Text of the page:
“Once the travel bug bites there is no known antidote, and I know that I shall be happily infected until the end of my life.” – Michael Palin
That nice man from Monty Python first went around the world in 80 days in 1989, and brought the intoxication of international travel and discovery straight to our sofas. With little need for encouragement, and as accessibility to new destinations improved, the Irish public was becoming increasingly attracted to getting on a plane in order to get away from it all. Therefore, throughout the Noughties, trips abroad were growing at a significantly faster rate than home holidays.
As the body responsible for the development of the domestic tourism industry, Fáilte Ireland needed to take action to protect this sector that was hugely important in the national economy. Tourism accounts for 4% of our GDP, the tourism/ hospitality sector accounts for more than 7% of total employment and Irish people spent over €938 billion on home holidays in 2015 alone. (Source: CSO)
Fáilte Ireland needed to find an antidote to combat the foreign travel bug and so they looked for help. After media and advertising pitches, DDFH&B and PHD were awarded the Fáilte Ireland account in December 2006, and tasked with addressing their market share decline. And so began our 9-year journey with the brand. It was a journey with different stages and twists (see figure 1). We started by asking ourselves, “How do we sell ice to Eskimos?” and by the end, those same Eskimos couldn’t get enough of sharing their myriad of ice stories with us.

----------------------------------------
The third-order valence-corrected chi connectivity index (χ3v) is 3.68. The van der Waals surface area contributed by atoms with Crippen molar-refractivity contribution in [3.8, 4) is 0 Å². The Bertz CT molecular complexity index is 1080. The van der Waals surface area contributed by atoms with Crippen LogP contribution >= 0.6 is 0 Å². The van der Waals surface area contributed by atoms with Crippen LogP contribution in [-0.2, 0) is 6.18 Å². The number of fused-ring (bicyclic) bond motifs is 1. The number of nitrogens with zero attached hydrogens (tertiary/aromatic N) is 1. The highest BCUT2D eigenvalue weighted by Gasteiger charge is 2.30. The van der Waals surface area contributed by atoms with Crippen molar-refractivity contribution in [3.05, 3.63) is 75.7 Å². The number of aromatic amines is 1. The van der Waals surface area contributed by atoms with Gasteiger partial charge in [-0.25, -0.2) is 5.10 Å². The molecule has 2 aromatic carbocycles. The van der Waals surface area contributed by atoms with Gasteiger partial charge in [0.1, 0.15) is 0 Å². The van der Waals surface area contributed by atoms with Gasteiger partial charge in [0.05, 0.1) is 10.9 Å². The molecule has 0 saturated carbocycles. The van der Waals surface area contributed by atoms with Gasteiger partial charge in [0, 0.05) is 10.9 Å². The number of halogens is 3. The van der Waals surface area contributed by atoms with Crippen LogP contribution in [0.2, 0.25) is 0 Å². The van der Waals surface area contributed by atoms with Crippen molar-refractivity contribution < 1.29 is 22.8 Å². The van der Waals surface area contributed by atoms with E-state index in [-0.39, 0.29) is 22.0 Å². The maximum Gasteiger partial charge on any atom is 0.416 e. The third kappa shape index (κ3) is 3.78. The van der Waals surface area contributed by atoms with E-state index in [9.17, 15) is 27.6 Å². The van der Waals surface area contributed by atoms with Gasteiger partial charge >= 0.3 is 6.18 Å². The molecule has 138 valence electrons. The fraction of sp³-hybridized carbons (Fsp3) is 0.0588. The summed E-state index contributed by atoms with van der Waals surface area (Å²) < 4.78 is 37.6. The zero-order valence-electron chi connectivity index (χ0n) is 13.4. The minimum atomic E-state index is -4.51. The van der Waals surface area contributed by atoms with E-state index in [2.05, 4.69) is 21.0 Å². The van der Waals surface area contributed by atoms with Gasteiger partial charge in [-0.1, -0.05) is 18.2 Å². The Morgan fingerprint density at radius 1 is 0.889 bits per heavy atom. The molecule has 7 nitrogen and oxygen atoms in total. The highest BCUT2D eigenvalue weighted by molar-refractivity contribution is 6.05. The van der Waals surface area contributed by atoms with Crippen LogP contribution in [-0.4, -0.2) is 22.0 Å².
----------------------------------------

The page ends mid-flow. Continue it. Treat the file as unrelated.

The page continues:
Over the 9 years, the airlines shouted more loudly, reduced their prices and opened up new routes of travel to tempt holidaymakers abroad. The economic downturn decimated domestic disposable income and non-essential purchases were abandoned for a time. The weather Gods joined in on the cutbacks, with unbroken summer sunshine but a hazy memory for many. Despite all this and through all this, advertising convinced more Irish people to holiday at home, year after year after year.